Strong, deep, piercing pain, such as a sprained ankle when you stand on it wrong, or mild back pain. Not only do you notice the pain all the time, you are now so preoccupied with managing it that you normal lifestyle is curtailed. Temporary personality disorders are frequent.
Strong, deep, piercing pain so strong it seems to partially dominate your senses, causing you to think somewhat unclearly. At this point you begin to have trouble holding a job or maintaining normal social relationships. Comparable to a bad non-migraine headache combined with several bee stings, or a bad back pain.


Unable to engage in normal activities. Patient is disabled and unable to function independently.


Same as 6 except the pain completely dominates your senses, causing you to think unclearly about half the time. At this point you are effectively disabled and frequently cannot live alone. Comparable to an average migraine headache.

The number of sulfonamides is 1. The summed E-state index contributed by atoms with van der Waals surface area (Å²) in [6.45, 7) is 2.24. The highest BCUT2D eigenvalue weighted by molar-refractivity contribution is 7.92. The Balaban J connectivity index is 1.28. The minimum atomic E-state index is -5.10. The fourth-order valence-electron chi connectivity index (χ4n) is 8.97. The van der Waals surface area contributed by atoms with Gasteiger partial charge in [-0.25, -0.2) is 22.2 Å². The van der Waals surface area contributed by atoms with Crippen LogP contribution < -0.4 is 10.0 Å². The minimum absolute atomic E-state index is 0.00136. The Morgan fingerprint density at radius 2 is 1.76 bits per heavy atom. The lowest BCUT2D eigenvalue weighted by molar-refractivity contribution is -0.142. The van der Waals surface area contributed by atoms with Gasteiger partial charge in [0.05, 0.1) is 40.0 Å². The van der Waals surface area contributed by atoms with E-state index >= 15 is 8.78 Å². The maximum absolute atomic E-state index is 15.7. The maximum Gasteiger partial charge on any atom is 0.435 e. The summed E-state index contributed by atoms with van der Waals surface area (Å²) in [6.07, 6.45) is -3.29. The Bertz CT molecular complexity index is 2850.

Pain so intense you can no longer think clearly at all, and have often undergone severe personality change if the pain has been present for a long time. Suicide is frequently contemplated and sometimes tried. Comparable to childbirth or a real bad migraine headache.
Pain so intense you cannot tolerate it and demand pain killers or surgery, no matter what the side effects or risk. If this doesn't work, suicide is frequent since there is no more joy in life whatsoever. Comparable to throat cancer.
Pain so intense you will go unconscious shortly. Most people have never experienced this level of pain. Those who have suffered a severe accident, such as a crushed hand, and lost consciousness as a result of the pain and not blood loss, have experienced level 10.

Pain is inherently subjective. This was noted by Henry Knowles Beecher (1904 - 1976), an anesthesiologist. Here's an interesting extract from a writeup on his findings: